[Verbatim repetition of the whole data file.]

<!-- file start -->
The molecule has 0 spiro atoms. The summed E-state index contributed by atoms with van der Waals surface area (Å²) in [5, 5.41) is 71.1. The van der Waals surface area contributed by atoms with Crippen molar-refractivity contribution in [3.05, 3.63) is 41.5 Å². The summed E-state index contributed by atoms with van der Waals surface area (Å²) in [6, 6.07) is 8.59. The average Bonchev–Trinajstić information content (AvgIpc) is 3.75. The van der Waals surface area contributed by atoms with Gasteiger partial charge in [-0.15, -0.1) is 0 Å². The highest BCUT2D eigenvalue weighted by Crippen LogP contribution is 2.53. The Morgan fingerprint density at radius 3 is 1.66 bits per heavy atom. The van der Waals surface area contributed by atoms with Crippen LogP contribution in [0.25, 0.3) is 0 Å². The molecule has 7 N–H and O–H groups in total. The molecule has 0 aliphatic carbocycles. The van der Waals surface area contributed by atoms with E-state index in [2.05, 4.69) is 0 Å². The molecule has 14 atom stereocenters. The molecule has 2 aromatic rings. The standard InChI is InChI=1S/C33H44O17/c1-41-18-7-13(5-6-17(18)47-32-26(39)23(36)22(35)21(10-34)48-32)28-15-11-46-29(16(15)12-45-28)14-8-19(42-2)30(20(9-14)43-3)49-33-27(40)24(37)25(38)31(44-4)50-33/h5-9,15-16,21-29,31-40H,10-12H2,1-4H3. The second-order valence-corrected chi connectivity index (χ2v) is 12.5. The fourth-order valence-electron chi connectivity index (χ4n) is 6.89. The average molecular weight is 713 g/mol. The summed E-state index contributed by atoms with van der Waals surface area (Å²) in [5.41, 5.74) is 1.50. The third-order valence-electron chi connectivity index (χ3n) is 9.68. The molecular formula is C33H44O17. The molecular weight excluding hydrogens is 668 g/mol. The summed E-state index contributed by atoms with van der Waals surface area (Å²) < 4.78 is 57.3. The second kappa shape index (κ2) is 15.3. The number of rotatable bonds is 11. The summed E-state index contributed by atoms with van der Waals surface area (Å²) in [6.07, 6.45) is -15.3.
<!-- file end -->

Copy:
The molecule has 0 spiro atoms. The summed E-state index contributed by atoms with van der Waals surface area (Å²) in [5, 5.41) is 71.1. The van der Waals surface area contributed by atoms with Crippen molar-refractivity contribution in [3.05, 3.63) is 41.5 Å². The summed E-state index contributed by atoms with van der Waals surface area (Å²) in [6, 6.07) is 8.59. The average Bonchev–Trinajstić information content (AvgIpc) is 3.75. The van der Waals surface area contributed by atoms with Gasteiger partial charge in [-0.15, -0.1) is 0 Å². The highest BCUT2D eigenvalue weighted by Crippen LogP contribution is 2.53. The Morgan fingerprint density at radius 3 is 1.66 bits per heavy atom. The van der Waals surface area contributed by atoms with Crippen LogP contribution in [0.25, 0.3) is 0 Å². The molecule has 7 N–H and O–H groups in total. The molecule has 0 aliphatic carbocycles. The van der Waals surface area contributed by atoms with E-state index in [2.05, 4.69) is 0 Å². The molecule has 14 atom stereocenters. The molecule has 2 aromatic rings. The standard InChI is InChI=1S/C33H44O17/c1-41-18-7-13(5-6-17(18)47-32-26(39)23(36)22(35)21(10-34)48-32)28-15-11-46-29(16(15)12-45-28)14-8-19(42-2)30(20(9-14)43-3)49-33-27(40)24(37)25(38)31(44-4)50-33/h5-9,15-16,21-29,31-40H,10-12H2,1-4H3. The second-order valence-corrected chi connectivity index (χ2v) is 12.5. The fourth-order valence-electron chi connectivity index (χ4n) is 6.89. The average molecular weight is 713 g/mol. The summed E-state index contributed by atoms with van der Waals surface area (Å²) in [5.41, 5.74) is 1.50. The third-order valence-electron chi connectivity index (χ3n) is 9.68. The molecular formula is C33H44O17. The molecular weight excluding hydrogens is 668 g/mol. The summed E-state index contributed by atoms with van der Waals surface area (Å²) < 4.78 is 57.3. The second kappa shape index (κ2) is 15.3. The number of rotatable bonds is 11. The summed E-state index contributed by atoms with van der Waals surface area (Å²) in [6.07, 6.45) is -15.3.